This week, I did something that freaked me out a little. I called a mysterious telephone number and shared some of the most significant moments of my life with a stranger. Why on earth would I do something like that? It sounds like a bizarre form of therapy (or torture?) but it was really part of a Fundamentum WebClass I took called “Sell Yourself with Stories.”
As a writer, I feel pretty comfortable with stories. I create them all day at work when I’m thinking of an interesting way to start a blog post or a new way to share a topic with our readers. And of course I immerse myself in them whenever I read the latest YA novel or watch my current favorite show, The Vampire Diaries. (#SorryNotSorry)
But when it comes time to actually tell a story out loud, using my voice, it turns out that I don’t always feel so at ease. What I love about writing is that it gives me time to think about what I want to say, and to go back and edit as many times as I’d like until I’m satisfied. What’s the equivalent of a “delete” tab for speech? It just doesn’t exist.
We realized that here on the AfterCollege Blog, we’ve talked about “storytelling” in the context of your résumé or cover letter, but we’ve yet to give you some specific examples of how you can incorporate stories into your job interviews. So when Fundamentum gave us the chance to take one of their WebClasses, we opted for the session that focused on how to use storytelling to ace a job interview. Here’s a recap of my experience.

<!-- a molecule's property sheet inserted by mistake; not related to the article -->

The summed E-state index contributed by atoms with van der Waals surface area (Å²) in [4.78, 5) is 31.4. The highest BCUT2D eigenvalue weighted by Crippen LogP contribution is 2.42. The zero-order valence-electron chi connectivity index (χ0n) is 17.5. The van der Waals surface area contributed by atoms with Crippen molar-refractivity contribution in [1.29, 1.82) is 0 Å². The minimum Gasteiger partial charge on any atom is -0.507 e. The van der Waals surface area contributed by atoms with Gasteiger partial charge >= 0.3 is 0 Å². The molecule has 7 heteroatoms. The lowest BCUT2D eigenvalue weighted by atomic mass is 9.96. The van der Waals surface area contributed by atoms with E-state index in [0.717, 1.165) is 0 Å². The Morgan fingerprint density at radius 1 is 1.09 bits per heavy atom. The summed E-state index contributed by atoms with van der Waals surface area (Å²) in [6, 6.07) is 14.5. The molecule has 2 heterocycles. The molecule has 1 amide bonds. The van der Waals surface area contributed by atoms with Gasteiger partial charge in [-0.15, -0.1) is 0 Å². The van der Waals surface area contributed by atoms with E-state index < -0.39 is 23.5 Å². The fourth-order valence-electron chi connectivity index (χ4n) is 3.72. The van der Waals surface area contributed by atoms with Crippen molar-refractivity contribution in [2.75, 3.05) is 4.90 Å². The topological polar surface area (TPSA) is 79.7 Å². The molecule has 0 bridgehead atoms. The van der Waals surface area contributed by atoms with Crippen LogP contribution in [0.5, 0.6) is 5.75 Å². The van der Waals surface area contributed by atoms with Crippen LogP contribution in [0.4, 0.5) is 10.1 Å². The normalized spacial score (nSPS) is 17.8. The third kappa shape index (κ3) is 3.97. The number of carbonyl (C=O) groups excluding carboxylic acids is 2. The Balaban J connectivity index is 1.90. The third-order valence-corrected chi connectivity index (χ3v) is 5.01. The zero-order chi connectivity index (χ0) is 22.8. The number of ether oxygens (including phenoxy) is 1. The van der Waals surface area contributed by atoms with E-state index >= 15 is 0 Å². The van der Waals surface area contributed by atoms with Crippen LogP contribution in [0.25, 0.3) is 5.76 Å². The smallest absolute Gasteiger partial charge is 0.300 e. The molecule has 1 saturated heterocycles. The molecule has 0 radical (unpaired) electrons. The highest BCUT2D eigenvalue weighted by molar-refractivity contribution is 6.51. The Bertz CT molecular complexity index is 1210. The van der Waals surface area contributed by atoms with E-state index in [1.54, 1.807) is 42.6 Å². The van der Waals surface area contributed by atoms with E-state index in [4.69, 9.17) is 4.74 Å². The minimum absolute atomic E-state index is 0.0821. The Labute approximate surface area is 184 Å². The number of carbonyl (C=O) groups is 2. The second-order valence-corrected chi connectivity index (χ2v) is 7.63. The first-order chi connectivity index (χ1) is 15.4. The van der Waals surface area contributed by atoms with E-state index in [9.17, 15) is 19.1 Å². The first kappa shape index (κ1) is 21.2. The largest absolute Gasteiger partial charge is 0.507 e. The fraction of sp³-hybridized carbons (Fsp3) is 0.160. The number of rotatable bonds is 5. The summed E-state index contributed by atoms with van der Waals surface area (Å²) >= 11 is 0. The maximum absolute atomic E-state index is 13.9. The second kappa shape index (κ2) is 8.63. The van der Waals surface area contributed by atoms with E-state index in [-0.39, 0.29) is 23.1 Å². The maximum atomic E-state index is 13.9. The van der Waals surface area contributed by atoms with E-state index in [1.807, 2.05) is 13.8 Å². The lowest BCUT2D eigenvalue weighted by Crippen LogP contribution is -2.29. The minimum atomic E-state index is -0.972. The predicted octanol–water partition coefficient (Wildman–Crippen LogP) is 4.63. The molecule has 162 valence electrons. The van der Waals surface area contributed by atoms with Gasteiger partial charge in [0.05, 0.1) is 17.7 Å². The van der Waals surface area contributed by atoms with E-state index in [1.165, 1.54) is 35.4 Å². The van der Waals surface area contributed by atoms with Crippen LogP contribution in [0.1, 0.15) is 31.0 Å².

When I signed up for the class, I received an email with some instructions and a link to a Google docs slideshow. The slideshow took me through some points about storytelling, and gave me a structure for the elements of a good story. There were a few slides that just provided a brief prompt, which I needed to fill out with my own stories. So far, so good—this wasn’t that different from writing an outline or a rough draft of a blog post.
The actual class
A few days before class, and then again on the day of the class itself, I got email notifications that gave me a phone number and access code so that I could dial in. Just as the class was starting, my coach also emailed me a link to the Google slideshow doc that we would be using in the session.
We had a small group—just one other student (AfterCollege Editorial Assistant Kellen McKillop), our coach Pam, and me. We started by introducing ourselves and then looking at some of the common “traps” that stories can fall into as well as the elements of a successful story.
Then it was game time, AKA the moment I had been dreading, when we each had to take turns telling and listening to our stories. I’m not going to lie—it was a little nerve-racking, especially since I was the one who was randomly chosen to go first. (Darn it, Kellen, why does your birthday happen to be after mine?)
So yes, it was a little terrifying to tell a story and then hear it critiqued (although the “critique” was delivered in a very gentle and non-threatening “two stars and a wish” format, which was really not scary at all). But a funny thing happened as we went along. With each story, I got a little more confident and a little less freaked out. And when I had the opportunity to retell one of my stories, I was able to take in the feedback and use that to refine my technique. So what started as a long, rambling tale that may or may not have had a clear ending was shortened and improved by adding a summary that gave it purpose.
This is not a word-for-word transcript, but it gives you an idea of how my story sounded on the first go: